“We met Juan Rendon and Natalie Osma when they were working for the network Fusion,” says Bush. “They were filming a behind-the-scenes documentary on Zootopia, so they were really in the trenches with us. We remained friends with them ever since. And in speaking with them, they kept talking about their home country, Columbia—a melting pot of Latin culture and music and dance and art and food, with some of the greatest biodiversity on the planet, also the home to ‘magical realism’ [a literary genre that blurs the line between fantasy and reality].”

“So in 2018, Lin, his father Luis, Jared, and I packed our bags and headed there,” Howard says. “One of the coolest things we were able to experience down in Columbia were areas… of heightened spirituality, places of magic that some people call Encantos—hence the name of our movie. These are all over Latin America, usually in areas of natural wonder. Our friends in Columbia told us that magic happens in these places and always has.”

“We knew we wanted a partner and needed a partner on this journey,” Bush adds. “So shortly after our research trip, we were so lucky to find the amazing Charise Castro Smith. Our team read literally hundreds of scripts; we met with 20 writers; and then we read Charise’s work—and as soon as we saw it, both Byron and I said ‘Yes!’ immediately.”

Co-director and co-writer Castro Smith on evolving the idea of the Madrigals’ magical home:
“It means the world to me to be a part of this project,” Castro Smith admits, “and to have been in the trenches with Byron and Jared and this whole incredible team. Ultimately, we got to work with magical realism at top of mind—and when we infused magical realism into our story of family and thought about those Encantos, everything came alive. Because we realized that if the family in our story lived in one of these magical Encantos, maybe the children born there would be kind of special—special in a way that is a nod to family dynamics that we can all relate to. There’s a strong, dependable child who’s the rock of the family. There’s the perfect golden child whose happiness blossoms. There’s a quiet kid who’s not so comfortable talking to people, so he talks to animals. And there’s the worrywart who can see the future, but only sees the bad things. As we thought about that, we had a big breakthrough, because we realized that the family’s house didn’t just have to be ‘a house,’ because in an Encanto the house itself could have powers too… each of the rooms in this house is a fantastical realm that represents the personality and magical powers of the Madrigal who lives there.”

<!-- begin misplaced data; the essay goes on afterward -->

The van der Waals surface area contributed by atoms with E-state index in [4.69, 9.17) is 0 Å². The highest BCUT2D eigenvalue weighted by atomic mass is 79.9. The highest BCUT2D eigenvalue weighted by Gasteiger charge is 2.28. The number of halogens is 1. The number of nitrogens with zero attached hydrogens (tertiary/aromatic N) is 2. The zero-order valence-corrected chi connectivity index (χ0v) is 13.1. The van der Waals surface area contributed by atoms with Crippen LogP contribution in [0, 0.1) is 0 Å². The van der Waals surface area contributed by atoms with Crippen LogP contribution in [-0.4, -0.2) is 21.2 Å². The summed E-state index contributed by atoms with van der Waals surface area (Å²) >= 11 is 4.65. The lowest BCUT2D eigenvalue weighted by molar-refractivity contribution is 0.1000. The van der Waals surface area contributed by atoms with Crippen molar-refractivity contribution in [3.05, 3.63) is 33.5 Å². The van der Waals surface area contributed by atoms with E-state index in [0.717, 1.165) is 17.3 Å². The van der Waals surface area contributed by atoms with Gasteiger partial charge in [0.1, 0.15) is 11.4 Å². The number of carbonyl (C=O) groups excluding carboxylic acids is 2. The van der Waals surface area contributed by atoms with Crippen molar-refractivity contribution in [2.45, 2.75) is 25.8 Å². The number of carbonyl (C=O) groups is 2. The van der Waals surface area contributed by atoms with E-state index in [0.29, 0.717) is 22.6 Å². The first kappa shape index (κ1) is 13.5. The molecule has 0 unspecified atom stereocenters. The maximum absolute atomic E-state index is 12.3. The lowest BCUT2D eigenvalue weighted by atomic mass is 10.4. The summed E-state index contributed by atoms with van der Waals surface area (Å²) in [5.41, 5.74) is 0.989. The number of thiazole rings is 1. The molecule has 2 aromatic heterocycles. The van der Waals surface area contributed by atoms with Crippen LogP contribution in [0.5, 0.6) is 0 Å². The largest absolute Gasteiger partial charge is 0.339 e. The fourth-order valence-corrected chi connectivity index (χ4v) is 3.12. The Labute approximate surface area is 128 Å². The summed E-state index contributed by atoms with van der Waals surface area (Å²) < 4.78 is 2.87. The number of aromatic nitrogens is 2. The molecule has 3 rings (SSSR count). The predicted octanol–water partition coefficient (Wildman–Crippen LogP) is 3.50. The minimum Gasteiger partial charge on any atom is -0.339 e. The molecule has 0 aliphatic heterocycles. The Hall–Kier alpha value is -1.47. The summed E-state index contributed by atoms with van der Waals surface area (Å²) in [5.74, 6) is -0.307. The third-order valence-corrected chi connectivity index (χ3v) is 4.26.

Producers Merino and Spencer on what made the Encanto experience special for them:
“One of the benefits of Walt Disney Animation Studios is, we do form these long-term relationships,” Merino says. “I actually first worked with Byron back on Tangled years ago, and I worked with Clark on the first Wreck-It Ralph. Being able to work on this close-knit team, all together, was a dream project for me. I felt like I’d won the lottery [in terms of] casting and working on a film with this team, so it’s been great.” Spencer echoes Merino’s thoughts, adding, “We have this opportunity in animated films to do things you can’t always do in live action. So to bring the Madrigal house in as a character and let it provide both the comedy that it provides, but also have it be this character you’re gonna fall in love with and have an emotional component to it, was really just so exciting. It kind of harkens it back to when Byron and Jared first pitched Zootopia, and they talked about all these different worlds; you’re gonna have Tundratown and you’re gonna have Sahara Square, and you could immediately see that world. The same thing here. You could see this house being very unique, and [a character] that the audience would fall in love with.”